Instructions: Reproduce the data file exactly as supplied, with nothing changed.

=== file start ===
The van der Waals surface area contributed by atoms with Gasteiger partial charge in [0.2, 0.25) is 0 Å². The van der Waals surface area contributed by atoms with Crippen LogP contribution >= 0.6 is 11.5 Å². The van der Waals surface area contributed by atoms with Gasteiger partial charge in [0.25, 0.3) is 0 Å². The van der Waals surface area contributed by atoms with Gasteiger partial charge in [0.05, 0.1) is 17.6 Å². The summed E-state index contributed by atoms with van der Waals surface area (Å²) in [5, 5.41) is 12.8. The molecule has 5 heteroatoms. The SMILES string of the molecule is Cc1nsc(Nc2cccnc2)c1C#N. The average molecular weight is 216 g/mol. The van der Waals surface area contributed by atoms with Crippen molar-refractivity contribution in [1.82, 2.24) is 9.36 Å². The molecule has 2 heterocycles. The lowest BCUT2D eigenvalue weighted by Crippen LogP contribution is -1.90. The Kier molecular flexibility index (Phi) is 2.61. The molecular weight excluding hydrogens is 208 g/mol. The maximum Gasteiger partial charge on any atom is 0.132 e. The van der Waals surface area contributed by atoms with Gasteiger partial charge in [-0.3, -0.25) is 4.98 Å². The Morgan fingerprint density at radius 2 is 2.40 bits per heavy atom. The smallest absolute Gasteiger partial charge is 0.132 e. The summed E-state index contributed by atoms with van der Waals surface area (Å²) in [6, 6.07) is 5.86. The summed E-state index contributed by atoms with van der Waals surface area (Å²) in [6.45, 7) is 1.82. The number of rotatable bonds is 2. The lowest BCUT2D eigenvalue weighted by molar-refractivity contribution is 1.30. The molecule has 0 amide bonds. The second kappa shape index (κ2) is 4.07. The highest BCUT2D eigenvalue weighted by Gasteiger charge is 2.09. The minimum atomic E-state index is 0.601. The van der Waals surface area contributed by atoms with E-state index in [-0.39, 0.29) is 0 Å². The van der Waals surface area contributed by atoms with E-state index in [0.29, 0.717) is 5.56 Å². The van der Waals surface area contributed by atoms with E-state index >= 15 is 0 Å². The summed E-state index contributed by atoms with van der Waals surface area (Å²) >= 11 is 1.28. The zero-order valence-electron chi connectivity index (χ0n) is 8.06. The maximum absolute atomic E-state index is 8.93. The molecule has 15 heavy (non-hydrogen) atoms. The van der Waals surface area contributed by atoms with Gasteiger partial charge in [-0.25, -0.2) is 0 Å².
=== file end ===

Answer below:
The van der Waals surface area contributed by atoms with Gasteiger partial charge in [0.2, 0.25) is 0 Å². The van der Waals surface area contributed by atoms with Crippen LogP contribution >= 0.6 is 11.5 Å². The van der Waals surface area contributed by atoms with Gasteiger partial charge in [0.25, 0.3) is 0 Å². The van der Waals surface area contributed by atoms with Gasteiger partial charge in [0.05, 0.1) is 17.6 Å². The summed E-state index contributed by atoms with van der Waals surface area (Å²) in [5, 5.41) is 12.8. The molecule has 5 heteroatoms. The SMILES string of the molecule is Cc1nsc(Nc2cccnc2)c1C#N. The average molecular weight is 216 g/mol. The van der Waals surface area contributed by atoms with Crippen molar-refractivity contribution in [1.82, 2.24) is 9.36 Å². The molecule has 2 heterocycles. The lowest BCUT2D eigenvalue weighted by Crippen LogP contribution is -1.90. The Kier molecular flexibility index (Phi) is 2.61. The molecular weight excluding hydrogens is 208 g/mol. The maximum Gasteiger partial charge on any atom is 0.132 e. The van der Waals surface area contributed by atoms with Gasteiger partial charge in [-0.3, -0.25) is 4.98 Å². The Morgan fingerprint density at radius 2 is 2.40 bits per heavy atom. The smallest absolute Gasteiger partial charge is 0.132 e. The summed E-state index contributed by atoms with van der Waals surface area (Å²) in [6, 6.07) is 5.86. The summed E-state index contributed by atoms with van der Waals surface area (Å²) in [6.45, 7) is 1.82. The number of rotatable bonds is 2. The lowest BCUT2D eigenvalue weighted by molar-refractivity contribution is 1.30. The molecule has 0 amide bonds. The second kappa shape index (κ2) is 4.07. The highest BCUT2D eigenvalue weighted by Gasteiger charge is 2.09. The minimum atomic E-state index is 0.601. The van der Waals surface area contributed by atoms with E-state index in [-0.39, 0.29) is 0 Å². The van der Waals surface area contributed by atoms with E-state index in [0.29, 0.717) is 5.56 Å². The van der Waals surface area contributed by atoms with E-state index >= 15 is 0 Å². The summed E-state index contributed by atoms with van der Waals surface area (Å²) >= 11 is 1.28. The zero-order valence-electron chi connectivity index (χ0n) is 8.06. The maximum absolute atomic E-state index is 8.93. The molecule has 15 heavy (non-hydrogen) atoms. The van der Waals surface area contributed by atoms with Gasteiger partial charge in [-0.25, -0.2) is 0 Å².